The true reality of life

By: Robert Lee - Contributing Columnist

As I lie here on the sofa, one experiences this crisp — but not terribly cold — day. Again, I gaze into a cold gray sky as I have many days in the past during the months of the winter season. At this point I think to myself, I, too, am in the beginning of winter.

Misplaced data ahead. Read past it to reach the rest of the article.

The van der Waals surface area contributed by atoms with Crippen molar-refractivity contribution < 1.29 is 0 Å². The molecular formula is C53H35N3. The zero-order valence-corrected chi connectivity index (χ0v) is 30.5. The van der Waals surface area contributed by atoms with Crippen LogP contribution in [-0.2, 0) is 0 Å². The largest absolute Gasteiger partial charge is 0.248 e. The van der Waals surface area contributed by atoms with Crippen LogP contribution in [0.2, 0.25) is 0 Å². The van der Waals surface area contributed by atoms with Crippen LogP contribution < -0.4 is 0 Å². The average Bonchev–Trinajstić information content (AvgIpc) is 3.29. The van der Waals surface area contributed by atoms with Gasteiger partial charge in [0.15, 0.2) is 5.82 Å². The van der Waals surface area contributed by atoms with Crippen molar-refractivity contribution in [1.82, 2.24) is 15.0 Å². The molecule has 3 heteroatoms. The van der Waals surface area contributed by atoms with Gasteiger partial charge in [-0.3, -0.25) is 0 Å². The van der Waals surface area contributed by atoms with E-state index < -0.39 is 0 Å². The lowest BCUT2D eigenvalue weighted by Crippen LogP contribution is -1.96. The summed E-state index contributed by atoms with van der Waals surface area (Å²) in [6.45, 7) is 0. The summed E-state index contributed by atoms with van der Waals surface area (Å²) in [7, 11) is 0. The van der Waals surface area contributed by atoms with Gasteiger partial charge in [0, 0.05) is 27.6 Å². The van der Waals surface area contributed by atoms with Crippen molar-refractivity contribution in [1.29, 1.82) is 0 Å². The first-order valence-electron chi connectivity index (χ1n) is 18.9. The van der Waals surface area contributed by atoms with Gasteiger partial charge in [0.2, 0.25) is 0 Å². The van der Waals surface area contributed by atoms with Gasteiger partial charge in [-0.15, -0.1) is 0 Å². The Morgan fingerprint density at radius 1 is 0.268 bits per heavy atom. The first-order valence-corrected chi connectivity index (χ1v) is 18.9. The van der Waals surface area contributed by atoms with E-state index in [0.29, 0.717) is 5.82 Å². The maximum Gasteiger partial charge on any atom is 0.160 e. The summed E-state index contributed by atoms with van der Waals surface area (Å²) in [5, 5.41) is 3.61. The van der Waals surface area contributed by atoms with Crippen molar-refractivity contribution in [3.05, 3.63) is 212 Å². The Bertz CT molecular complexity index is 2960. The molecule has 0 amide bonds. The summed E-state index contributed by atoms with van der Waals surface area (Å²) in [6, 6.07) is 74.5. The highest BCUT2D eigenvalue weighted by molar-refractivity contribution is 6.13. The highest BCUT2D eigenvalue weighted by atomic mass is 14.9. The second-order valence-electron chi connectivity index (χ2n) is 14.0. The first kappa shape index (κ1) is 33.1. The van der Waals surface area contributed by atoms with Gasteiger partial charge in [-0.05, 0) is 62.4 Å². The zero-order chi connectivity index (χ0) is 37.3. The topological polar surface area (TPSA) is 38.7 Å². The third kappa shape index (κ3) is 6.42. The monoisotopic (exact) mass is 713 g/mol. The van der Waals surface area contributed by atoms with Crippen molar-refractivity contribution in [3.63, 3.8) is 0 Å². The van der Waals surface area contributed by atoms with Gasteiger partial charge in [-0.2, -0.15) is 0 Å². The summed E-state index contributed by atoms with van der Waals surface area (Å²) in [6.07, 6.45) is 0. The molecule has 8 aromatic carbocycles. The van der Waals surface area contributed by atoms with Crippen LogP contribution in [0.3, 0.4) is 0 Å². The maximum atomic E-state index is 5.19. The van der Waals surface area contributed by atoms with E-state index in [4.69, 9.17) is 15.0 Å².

I, but not by myself, have stepped into the winter season of our life and our being. I begin peering deeper into the cold gray sky; the depth is endless. What could possibly lie beyond it? On any other bright and sun-soaked day there would be no reason to question. But today I do, for no other reason but to ponder the thought on this boring day. But still a day of life. A day to be cherished because it is a day under the sky, and not the soil. My eyes are drawn to the trees. Their skeletal remains of what, just a few months in the past of the year, was a growth of beauty and bounty. Now, no more than large dried sticks in appearance. The seasons of nature come to mind. I think and do remember at this moment, I have in my life seen 250 of these seasons of nature and my life.